Identity theft can be devastating for both individuals and companies. Matt Nicholson finds out how you can combat it.
This article originally appeared in the Spring 2013 issue of HardCopy magazine.
1958 saw the publication of a short novel by science fiction writer Algis Budrys called Who? in which a Cold War scientist by the name of Dr Lucas Martino is caught in a devastating explosion at a secret research centre. He is ‘rescued’ by the Soviets who, in response to increasing diplomatic pressure, return him to the Americans several months later. However the man they return has undergone not only lengthy interrogation but also extensive surgery, to the extent that he is now unrecognisable. The rest of the book is devoted to the efforts taken by intelligence agent Shawn Rogers to determine whether this is actually Martino, who is vital to the Allied war effort, or a Soviet spy impersonating Martino, in which case he needs to be kept well away from Martino’s work. The task proves extremely difficult.
Although written over 50 years ago, the novel goes to the heart of an increasingly important problem: how we establish and protect our electronic identity. For most of us the solutions we adopt are laughably insecure, but the effects of identity theft can be absolutely devastating. Read more…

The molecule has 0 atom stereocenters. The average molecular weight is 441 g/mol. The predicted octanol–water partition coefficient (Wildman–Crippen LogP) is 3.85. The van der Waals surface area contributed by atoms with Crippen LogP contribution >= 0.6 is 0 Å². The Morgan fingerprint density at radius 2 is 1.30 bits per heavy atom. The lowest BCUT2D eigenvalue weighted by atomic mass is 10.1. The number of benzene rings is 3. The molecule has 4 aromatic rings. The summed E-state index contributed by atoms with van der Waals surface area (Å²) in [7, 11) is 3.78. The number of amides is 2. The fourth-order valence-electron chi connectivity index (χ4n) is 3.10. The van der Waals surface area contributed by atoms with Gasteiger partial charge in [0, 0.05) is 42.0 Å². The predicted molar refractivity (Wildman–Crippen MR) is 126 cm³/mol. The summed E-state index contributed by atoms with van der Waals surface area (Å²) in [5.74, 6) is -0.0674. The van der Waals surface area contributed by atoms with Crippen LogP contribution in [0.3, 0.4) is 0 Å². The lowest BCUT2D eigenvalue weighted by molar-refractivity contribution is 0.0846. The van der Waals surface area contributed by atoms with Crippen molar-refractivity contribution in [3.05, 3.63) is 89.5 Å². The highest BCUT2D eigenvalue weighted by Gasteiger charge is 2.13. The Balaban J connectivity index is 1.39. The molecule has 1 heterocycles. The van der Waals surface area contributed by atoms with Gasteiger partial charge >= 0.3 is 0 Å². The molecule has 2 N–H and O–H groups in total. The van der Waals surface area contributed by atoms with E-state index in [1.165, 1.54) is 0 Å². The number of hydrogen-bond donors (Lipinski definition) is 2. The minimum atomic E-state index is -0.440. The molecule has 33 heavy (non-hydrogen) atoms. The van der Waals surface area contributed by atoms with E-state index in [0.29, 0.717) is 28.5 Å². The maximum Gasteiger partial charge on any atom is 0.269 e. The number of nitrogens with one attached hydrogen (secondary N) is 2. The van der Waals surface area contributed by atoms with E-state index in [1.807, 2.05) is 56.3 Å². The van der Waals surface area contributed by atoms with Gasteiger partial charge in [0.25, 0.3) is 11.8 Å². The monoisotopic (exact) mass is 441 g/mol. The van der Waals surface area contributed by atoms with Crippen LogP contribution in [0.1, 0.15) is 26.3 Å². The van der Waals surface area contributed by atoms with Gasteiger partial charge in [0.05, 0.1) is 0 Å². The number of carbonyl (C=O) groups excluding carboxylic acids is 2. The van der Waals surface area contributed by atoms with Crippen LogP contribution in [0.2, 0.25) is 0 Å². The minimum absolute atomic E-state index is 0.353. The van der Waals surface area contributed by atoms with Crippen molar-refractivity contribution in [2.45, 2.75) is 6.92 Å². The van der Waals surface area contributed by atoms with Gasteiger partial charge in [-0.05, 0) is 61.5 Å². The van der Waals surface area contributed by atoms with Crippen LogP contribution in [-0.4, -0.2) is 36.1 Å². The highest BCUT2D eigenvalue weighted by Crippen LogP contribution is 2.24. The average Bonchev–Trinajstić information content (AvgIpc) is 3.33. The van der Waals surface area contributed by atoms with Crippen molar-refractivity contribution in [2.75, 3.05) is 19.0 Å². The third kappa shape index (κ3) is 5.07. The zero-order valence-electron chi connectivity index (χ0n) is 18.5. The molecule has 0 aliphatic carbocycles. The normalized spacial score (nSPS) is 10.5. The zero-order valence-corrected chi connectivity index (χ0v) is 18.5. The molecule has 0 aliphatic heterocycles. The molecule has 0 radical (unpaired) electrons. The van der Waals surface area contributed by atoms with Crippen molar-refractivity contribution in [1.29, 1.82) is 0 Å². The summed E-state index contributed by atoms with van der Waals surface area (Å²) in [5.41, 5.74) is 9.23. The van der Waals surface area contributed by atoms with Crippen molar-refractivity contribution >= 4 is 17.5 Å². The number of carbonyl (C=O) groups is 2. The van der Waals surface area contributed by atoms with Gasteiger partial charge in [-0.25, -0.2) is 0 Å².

This is my editorial from the Spring 2013 issue of HardCopy magazine:
Over the past decade or so, those involved in the distribution of intellectual property (IP) have had their worlds turned inside out by the Internet. First it was the music business getting to grips with the illegal download of music through services such as Napster. More recently the film industry has had to watch DVD sales plummet as online streaming sites such as Netflix steal business away from high-street shops. Meanwhile there’s panic in the bookshops as they attempt to compete with Amazon and the downloadable eBook. About the only IP industry not affected is that of invention. As far as I know, patents continue to be licensed and sold in much the same was as they’ve always been.
The reason for this revolution lies in the fact that the Internet has all but eliminated the cost of distribution. Prior to the Internet, distributing IP such as music, film or books cost serious money. Vinyl records, CDs and DVDs had to be manufactured; paperbacks and hardbacks had to be printed and transported. But underneath it all was just raw data, and with the Internet, the incremental cost of distributing data is virtually nothing.